As the Development Director of Utah Pet Partners, this is the part of our #GivingTuesday fundraising page where I'm supposed to encourage you to make a generous donation.
I'd start by talking about the remarkably high number of men, women and children we serve annually (27,000). I would tell you about the circumstances and challenges of our amazing clients, including veterans with PTSD, seniors living with Alzheimer’s, students with literacy challenges, people with intellectual disabilities, those approaching end of life, to name just a few.
Of course, this would be the point where I'd start talking about the therapy animals we've worked alongside over the years, a cavalcade of dogs, cats, rabbits, birds, guinea pigs, rats, miniature pigs, llamas, alpacas, horses, donkeys and mini-horses.
And here is where I'd mention 100+ volunteers, our wonderful Board of Directors, and the the wonderful staff I am so very lucky to support.
But I’m not going to go there.
What I've decided to do instead is invite you to read a short story written by one of our animal handlers, Vicki, with the help of her partner, Bert. For when it comes to the work of Utah Pet Partners, I believe that stories like the following really get to the heart of the matter.
After visiting with a few patients on the 3rd floor of the hospital, Bert and I saw several children sitting alone in the ICU waiting room. After we entered, Bert laid down and sat patiently as the children cuddled and talked with him. After leaving the waiting room we passed by a group of people whom who were obviously distraught by some news they had just received. Wishing not to disturb them we quickly made our way down the hall to continue our visits.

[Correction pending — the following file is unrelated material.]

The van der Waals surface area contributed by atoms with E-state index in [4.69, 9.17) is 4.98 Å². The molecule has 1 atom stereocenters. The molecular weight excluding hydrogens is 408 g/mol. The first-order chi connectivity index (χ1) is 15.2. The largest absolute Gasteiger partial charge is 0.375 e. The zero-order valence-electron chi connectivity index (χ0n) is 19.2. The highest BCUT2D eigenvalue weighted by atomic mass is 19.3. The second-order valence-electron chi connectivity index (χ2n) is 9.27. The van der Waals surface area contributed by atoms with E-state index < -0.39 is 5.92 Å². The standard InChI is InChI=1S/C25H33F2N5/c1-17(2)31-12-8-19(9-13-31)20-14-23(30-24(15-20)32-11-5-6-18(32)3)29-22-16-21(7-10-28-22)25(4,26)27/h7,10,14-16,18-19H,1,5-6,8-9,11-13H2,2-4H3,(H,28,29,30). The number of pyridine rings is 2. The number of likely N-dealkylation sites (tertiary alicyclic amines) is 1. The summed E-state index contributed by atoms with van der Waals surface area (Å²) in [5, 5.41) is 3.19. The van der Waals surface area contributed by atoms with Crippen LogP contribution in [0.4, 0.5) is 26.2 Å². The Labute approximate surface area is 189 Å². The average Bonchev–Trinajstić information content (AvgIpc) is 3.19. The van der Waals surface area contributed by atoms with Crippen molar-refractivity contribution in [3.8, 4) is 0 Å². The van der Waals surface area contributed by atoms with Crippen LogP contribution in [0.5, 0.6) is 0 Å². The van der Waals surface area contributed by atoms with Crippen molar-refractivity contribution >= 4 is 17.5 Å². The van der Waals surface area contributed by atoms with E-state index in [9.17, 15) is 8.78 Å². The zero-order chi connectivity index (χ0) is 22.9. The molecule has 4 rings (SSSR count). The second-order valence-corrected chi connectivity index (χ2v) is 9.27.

Then, just outside the ICU door, there were two women sitting on the floor – one was consoling the other – who was clearly the more upset of the two. Catching the eye of the seemingly stronger of the two, I carefully mouthed, “Do you think she would like to visit with Bert?” The women nodded, and Bert and I walked over
Bert lay down next to the woman and put his head on her lap. Then, for the next ten minutes, I stood to the side while Bert lay at her side as she sobbed into his coat.
After a bit the other woman asked if we would mind taking Bert to the front of the hospital where all the children and relatives of the patient who had just passed away were and sit with them while they absorbed the news.
Once there, Bert visited with family members and friends while they hugged and held him and told stories of a woman they all called Mom.
We were about to leave when the distraught woman from earlier (who was the daughter of the patient who died) came out to join her family. When she saw Bert, she came right over and knelt beside him. Bert was in a sitting position and she and he just held hands and paws for another 10 minutes. After that, the family started leaving and it was time for our visit to end.
“Bert melted my heart that day. He was so compassionate to this woman; it was truly a beautiful thing to watch as he gave her the comfort she needed, never once showing boredom or impatience even though he must have been tired. I am so proud of Bert.”
So, does now seem the right time to ask you for a donation? Well then, Utah Pet Partners needs your support. The demand for our services is so great that 1 out of 4 organizations requesting to participate is put on a waiting list. Please help us meet the needs of the community by donating today! To learn more about Utah Pet Partners visit us at www.utahpetpartners.org